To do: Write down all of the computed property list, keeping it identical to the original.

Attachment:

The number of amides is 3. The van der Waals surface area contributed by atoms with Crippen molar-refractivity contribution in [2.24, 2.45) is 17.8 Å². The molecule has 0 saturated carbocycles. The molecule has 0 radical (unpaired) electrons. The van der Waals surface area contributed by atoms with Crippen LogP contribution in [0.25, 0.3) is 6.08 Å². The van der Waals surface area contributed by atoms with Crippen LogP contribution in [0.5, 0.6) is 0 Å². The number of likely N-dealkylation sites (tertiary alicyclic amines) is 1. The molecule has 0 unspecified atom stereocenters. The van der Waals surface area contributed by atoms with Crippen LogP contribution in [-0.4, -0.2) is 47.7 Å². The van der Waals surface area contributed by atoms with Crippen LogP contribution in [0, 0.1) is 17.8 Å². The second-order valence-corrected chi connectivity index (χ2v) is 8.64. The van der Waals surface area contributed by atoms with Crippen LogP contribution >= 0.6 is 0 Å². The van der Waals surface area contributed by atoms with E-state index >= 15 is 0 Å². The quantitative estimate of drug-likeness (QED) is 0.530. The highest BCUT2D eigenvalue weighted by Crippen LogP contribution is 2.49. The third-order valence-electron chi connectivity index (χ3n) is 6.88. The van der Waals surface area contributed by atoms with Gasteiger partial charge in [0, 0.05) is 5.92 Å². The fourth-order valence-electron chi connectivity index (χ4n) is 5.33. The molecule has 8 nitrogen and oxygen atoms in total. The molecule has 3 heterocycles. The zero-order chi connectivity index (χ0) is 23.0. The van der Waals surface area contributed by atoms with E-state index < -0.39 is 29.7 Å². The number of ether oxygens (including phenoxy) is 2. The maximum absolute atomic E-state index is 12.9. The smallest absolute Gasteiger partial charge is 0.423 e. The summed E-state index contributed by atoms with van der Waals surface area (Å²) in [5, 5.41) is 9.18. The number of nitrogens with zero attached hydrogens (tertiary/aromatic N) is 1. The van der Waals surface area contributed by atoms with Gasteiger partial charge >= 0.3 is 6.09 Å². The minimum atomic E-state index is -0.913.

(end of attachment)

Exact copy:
The number of amides is 3. The van der Waals surface area contributed by atoms with Crippen molar-refractivity contribution in [2.24, 2.45) is 17.8 Å². The molecule has 0 saturated carbocycles. The molecule has 0 radical (unpaired) electrons. The van der Waals surface area contributed by atoms with Crippen LogP contribution in [0.25, 0.3) is 6.08 Å². The van der Waals surface area contributed by atoms with Crippen LogP contribution in [0.5, 0.6) is 0 Å². The number of likely N-dealkylation sites (tertiary alicyclic amines) is 1. The molecule has 0 unspecified atom stereocenters. The van der Waals surface area contributed by atoms with Crippen LogP contribution in [-0.4, -0.2) is 47.7 Å². The van der Waals surface area contributed by atoms with Crippen LogP contribution in [0, 0.1) is 17.8 Å². The second-order valence-corrected chi connectivity index (χ2v) is 8.64. The van der Waals surface area contributed by atoms with Crippen LogP contribution >= 0.6 is 0 Å². The van der Waals surface area contributed by atoms with E-state index >= 15 is 0 Å². The quantitative estimate of drug-likeness (QED) is 0.530. The highest BCUT2D eigenvalue weighted by Crippen LogP contribution is 2.49. The third-order valence-electron chi connectivity index (χ3n) is 6.88. The van der Waals surface area contributed by atoms with Gasteiger partial charge in [0, 0.05) is 5.92 Å². The fourth-order valence-electron chi connectivity index (χ4n) is 5.33. The molecule has 8 nitrogen and oxygen atoms in total. The molecule has 3 heterocycles. The zero-order chi connectivity index (χ0) is 23.0. The van der Waals surface area contributed by atoms with E-state index < -0.39 is 29.7 Å². The number of ether oxygens (including phenoxy) is 2. The maximum absolute atomic E-state index is 12.9. The smallest absolute Gasteiger partial charge is 0.423 e. The summed E-state index contributed by atoms with van der Waals surface area (Å²) in [5, 5.41) is 9.18. The number of nitrogens with zero attached hydrogens (tertiary/aromatic N) is 1. The van der Waals surface area contributed by atoms with Gasteiger partial charge >= 0.3 is 6.09 Å². The minimum atomic E-state index is -0.913.